Juice Defender App Review

Juice Defender App Review

Mar 1, 2012

Juice Defender Ultimate is one of the more popular batter life saving apps on the Market today. My biggest problem with apps like these is that often times the statements are mere posturing when just a few simple preventive steps by the user would do the same job. Don’t get me wrong, Juice Defender Ultimate is an incredibly intelligent app that allows for an insane amount of customization over the smallest aspects of the phone. I just feel the largest ways Juice Defender saves battery life are just as simple as turning off the wireless functions when not in use. There really is no hidden secret here, only have the GPS active when it is needed, don’t enable WiFi when the phone is in a back pocket between classes, and keep the screen brightness at a reasonable level. This can all be done with a simple widget or notification widget like Widgetsoid 2.x, which allows for quick and easy toggling of various phone functions.

I am not usually craving phone battery, and my EVO 4G seems to do alright through the day, assuming I don’t spend my hour between classes looking at cat videos on YouTube over Ohio State’s WiFi. So the supposed 1.38x battery life bump I received was not as noticeable as the 4x claims made on Juice Defender Ultimate’s Market page. I can see where this is coming from, however, users who do not know to disable specific wireless connections are sure to see a massive bump in battery life when their GPS isn’t constantly activated. Juice Defender is nice for when these functions have been accidentally left on, and a good option is to automatically disable all wireless data connections when the screen is off. This does conserve some battery, but a problem occurs upon unlocking and immediately utilizing an app that requires an internet connection because there is about a 15 second delay as the phone connects to a data network. The same applies for the option to keep data off unless specific apps are opened. It is a great theory, but in practice, there, again, is a long delay between when the app is opened and when the data connection is finally established.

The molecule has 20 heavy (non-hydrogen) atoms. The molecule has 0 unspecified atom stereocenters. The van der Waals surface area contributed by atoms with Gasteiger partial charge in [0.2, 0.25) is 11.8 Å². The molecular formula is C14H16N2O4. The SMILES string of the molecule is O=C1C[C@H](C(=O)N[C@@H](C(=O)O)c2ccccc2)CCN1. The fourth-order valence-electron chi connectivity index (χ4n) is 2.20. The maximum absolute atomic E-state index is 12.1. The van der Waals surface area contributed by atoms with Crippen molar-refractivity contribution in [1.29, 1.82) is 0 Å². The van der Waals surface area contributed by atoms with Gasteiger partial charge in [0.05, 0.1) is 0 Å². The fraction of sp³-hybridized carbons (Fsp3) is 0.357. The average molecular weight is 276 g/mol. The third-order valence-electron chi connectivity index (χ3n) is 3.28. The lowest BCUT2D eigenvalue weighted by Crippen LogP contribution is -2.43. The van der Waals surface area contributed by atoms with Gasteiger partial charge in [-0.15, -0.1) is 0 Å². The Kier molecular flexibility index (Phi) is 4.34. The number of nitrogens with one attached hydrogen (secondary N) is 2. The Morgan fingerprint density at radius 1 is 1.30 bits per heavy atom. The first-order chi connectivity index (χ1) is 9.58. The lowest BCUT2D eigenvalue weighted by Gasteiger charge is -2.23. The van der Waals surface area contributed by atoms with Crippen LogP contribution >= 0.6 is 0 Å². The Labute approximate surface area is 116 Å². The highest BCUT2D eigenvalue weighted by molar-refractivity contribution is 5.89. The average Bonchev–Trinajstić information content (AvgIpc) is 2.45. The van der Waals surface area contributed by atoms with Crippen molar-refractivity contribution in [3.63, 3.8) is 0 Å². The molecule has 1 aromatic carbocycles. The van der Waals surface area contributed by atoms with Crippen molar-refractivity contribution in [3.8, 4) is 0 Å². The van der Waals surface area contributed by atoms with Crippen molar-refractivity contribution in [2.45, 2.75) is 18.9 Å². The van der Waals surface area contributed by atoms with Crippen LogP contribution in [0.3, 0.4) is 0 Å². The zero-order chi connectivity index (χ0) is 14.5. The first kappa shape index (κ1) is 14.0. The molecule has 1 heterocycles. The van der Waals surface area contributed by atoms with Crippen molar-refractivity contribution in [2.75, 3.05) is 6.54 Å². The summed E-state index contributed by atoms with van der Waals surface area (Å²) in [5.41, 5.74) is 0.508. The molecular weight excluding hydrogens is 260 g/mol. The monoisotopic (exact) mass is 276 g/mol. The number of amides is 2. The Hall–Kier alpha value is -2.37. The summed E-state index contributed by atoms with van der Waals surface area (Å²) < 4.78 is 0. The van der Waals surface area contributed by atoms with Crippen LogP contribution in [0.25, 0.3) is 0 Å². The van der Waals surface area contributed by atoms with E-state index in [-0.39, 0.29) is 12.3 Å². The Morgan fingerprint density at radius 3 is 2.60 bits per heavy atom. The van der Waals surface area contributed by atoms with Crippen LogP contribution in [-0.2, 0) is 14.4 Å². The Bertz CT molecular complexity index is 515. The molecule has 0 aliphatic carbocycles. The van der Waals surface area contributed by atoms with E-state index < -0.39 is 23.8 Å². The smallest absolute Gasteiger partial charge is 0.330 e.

One final problem I had with Juice Defender is that a few days after installing it my home screen really started to bog down and become sluggish. Individual apps did not seem to be affected other then in the initial launch. I do not have any hard evidence that Juice Defender is the red-handed culprit but I do know that as soon as I disabled it everything resumed normal function and I didn’t experience any more problems.

Overall, Juice Defender Ultimate is best for those who have trouble regulating their connections by themselves or for those with older batteries and need every last percent. For most everyone else, however, Juice Defender Ultimate may just become a superfluous app that will benefit marginally with the chance of compromised performance.

Defender Review

Defender Review

Jan 23, 2012

I think we all have days when we feel besieged. Wave after wave of setbacks try to keep us down, and we soldier on. I may be going out of a limb here, but I think that’s why, subconsciously, defense games are so popular. A horde approaches to knock down your tower, and you are all that is standing between Good and Evil. It can be cathartic to take that feeling of overwhelming odds and turn it into a challenge to beat. And, specifically, to fire arrows at.

Defender is a game with a simple title, and a seemingly simple objective: stop monsters from destroying your tower. You are the tower’s archer, and you use your bow to hold back and destroy the creatures that appear in waves, bent only on breaking through your walls. The instructions are also simple and straight-forward: tap the screen to fire arrows, long-press for continuous fire, and drag-and-drop your spells onto enemies to trigger them. You earn gold killing enemies and crystals for successful level completion. Gold and crystals are them used to upgrade your weapons, defenses, and spells.

One of the things I like about Defender is that when you die you don’t actually lose anything. You start each round with full health and mana, and you also keep any gold you may have earned despite dying. You don’t earn crystals though, so it is still a challenge to increase your strengths without the mana boosts necessary. The game does offer you the option of purchasing extra gold or crystals. Ordinarily I hate the idea of paying extra for game-components, but considering the fact that the game is free…it’s actually completely fair for the developers to try.

I do wish though that they would tweak the attacks mechanics a bit. You have the option of single-firing arrows, but since every enemy needs at least two shots to take it down, you’ll find yourself exclusively using continuous fire immediately. And the problem there is that you end up essentially dragging your finger all over the screen, blocking your own view. As well, the game can’t fire arrows and cast spells at the same time. This is a problem because when you’ve been in continuous fire mode for too long and try to cast a spell the game needs a second to catch up. It doesn’t lag, it just delays your spell cast. This can give enemies the time they need to get past you and score some costly points.